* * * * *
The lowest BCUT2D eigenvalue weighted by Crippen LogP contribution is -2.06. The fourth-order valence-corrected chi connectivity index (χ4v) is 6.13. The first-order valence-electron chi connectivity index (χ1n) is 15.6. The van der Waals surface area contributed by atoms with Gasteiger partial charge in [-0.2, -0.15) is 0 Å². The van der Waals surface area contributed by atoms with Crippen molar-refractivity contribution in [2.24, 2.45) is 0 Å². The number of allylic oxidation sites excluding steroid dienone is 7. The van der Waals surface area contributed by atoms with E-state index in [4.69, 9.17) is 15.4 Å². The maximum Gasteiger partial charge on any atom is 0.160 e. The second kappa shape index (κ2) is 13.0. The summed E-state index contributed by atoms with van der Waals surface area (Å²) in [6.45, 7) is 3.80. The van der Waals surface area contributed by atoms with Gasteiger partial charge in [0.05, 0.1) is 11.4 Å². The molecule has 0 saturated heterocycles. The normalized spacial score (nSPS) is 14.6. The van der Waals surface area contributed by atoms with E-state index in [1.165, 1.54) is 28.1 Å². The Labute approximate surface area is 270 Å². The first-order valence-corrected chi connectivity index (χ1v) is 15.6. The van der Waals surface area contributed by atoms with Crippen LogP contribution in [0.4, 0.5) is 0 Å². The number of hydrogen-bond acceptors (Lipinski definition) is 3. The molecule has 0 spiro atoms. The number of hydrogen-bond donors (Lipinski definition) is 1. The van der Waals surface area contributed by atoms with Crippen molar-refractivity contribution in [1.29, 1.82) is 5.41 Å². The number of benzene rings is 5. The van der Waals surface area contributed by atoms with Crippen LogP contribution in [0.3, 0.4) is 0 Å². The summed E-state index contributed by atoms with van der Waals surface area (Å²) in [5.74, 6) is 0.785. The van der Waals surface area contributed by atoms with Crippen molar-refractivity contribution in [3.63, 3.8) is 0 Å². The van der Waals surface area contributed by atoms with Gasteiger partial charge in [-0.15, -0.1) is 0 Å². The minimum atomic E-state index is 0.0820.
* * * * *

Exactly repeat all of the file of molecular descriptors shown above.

The lowest BCUT2D eigenvalue weighted by Crippen LogP contribution is -2.06. The fourth-order valence-corrected chi connectivity index (χ4v) is 6.13. The first-order valence-electron chi connectivity index (χ1n) is 15.6. The van der Waals surface area contributed by atoms with Gasteiger partial charge in [-0.2, -0.15) is 0 Å². The van der Waals surface area contributed by atoms with Crippen molar-refractivity contribution in [2.24, 2.45) is 0 Å². The number of allylic oxidation sites excluding steroid dienone is 7. The van der Waals surface area contributed by atoms with E-state index in [4.69, 9.17) is 15.4 Å². The maximum Gasteiger partial charge on any atom is 0.160 e. The second kappa shape index (κ2) is 13.0. The summed E-state index contributed by atoms with van der Waals surface area (Å²) in [6.45, 7) is 3.80. The van der Waals surface area contributed by atoms with Gasteiger partial charge in [0.05, 0.1) is 11.4 Å². The molecule has 0 saturated heterocycles. The normalized spacial score (nSPS) is 14.6. The van der Waals surface area contributed by atoms with E-state index in [1.165, 1.54) is 28.1 Å². The Labute approximate surface area is 270 Å². The first-order valence-corrected chi connectivity index (χ1v) is 15.6. The van der Waals surface area contributed by atoms with Crippen LogP contribution in [0.4, 0.5) is 0 Å². The number of hydrogen-bond acceptors (Lipinski definition) is 3. The molecule has 0 spiro atoms. The number of hydrogen-bond donors (Lipinski definition) is 1. The van der Waals surface area contributed by atoms with Crippen molar-refractivity contribution in [1.29, 1.82) is 5.41 Å². The number of benzene rings is 5. The van der Waals surface area contributed by atoms with Crippen LogP contribution in [0.3, 0.4) is 0 Å². The summed E-state index contributed by atoms with van der Waals surface area (Å²) in [5.74, 6) is 0.785. The van der Waals surface area contributed by atoms with Crippen molar-refractivity contribution in [3.63, 3.8) is 0 Å². The van der Waals surface area contributed by atoms with Gasteiger partial charge in [-0.15, -0.1) is 0 Å². The minimum atomic E-state index is 0.0820.